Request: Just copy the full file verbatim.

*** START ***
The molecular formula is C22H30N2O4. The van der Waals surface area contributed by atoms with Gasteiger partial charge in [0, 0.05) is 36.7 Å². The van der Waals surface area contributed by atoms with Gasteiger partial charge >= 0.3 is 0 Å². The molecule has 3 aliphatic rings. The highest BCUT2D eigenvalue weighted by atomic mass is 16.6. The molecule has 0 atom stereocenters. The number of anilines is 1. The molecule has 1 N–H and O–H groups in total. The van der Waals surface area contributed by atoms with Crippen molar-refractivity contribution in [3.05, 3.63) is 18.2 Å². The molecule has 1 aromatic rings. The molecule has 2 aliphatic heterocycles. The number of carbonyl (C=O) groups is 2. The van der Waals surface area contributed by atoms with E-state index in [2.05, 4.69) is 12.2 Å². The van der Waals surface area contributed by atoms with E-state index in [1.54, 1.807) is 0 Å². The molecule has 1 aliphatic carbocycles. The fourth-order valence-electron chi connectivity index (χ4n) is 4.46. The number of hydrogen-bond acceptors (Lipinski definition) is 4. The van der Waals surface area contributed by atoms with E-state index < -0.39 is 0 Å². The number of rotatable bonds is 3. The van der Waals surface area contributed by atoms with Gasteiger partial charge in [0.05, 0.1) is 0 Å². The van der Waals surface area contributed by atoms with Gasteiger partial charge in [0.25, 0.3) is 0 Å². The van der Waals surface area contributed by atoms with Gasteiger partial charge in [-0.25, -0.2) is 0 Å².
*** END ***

The molecular formula is C22H30N2O4. The van der Waals surface area contributed by atoms with Gasteiger partial charge in [0, 0.05) is 36.7 Å². The van der Waals surface area contributed by atoms with Gasteiger partial charge >= 0.3 is 0 Å². The molecule has 3 aliphatic rings. The highest BCUT2D eigenvalue weighted by atomic mass is 16.6. The molecule has 0 atom stereocenters. The number of anilines is 1. The molecule has 1 N–H and O–H groups in total. The van der Waals surface area contributed by atoms with Crippen molar-refractivity contribution in [3.05, 3.63) is 18.2 Å². The molecule has 1 aromatic rings. The molecule has 2 aliphatic heterocycles. The number of carbonyl (C=O) groups is 2. The van der Waals surface area contributed by atoms with E-state index in [2.05, 4.69) is 12.2 Å². The van der Waals surface area contributed by atoms with E-state index in [1.54, 1.807) is 0 Å². The molecule has 1 aliphatic carbocycles. The fourth-order valence-electron chi connectivity index (χ4n) is 4.46. The number of hydrogen-bond acceptors (Lipinski definition) is 4. The van der Waals surface area contributed by atoms with E-state index < -0.39 is 0 Å². The number of rotatable bonds is 3. The van der Waals surface area contributed by atoms with Gasteiger partial charge in [0.05, 0.1) is 0 Å². The van der Waals surface area contributed by atoms with Gasteiger partial charge in [0.25, 0.3) is 0 Å². The van der Waals surface area contributed by atoms with Gasteiger partial charge in [-0.25, -0.2) is 0 Å².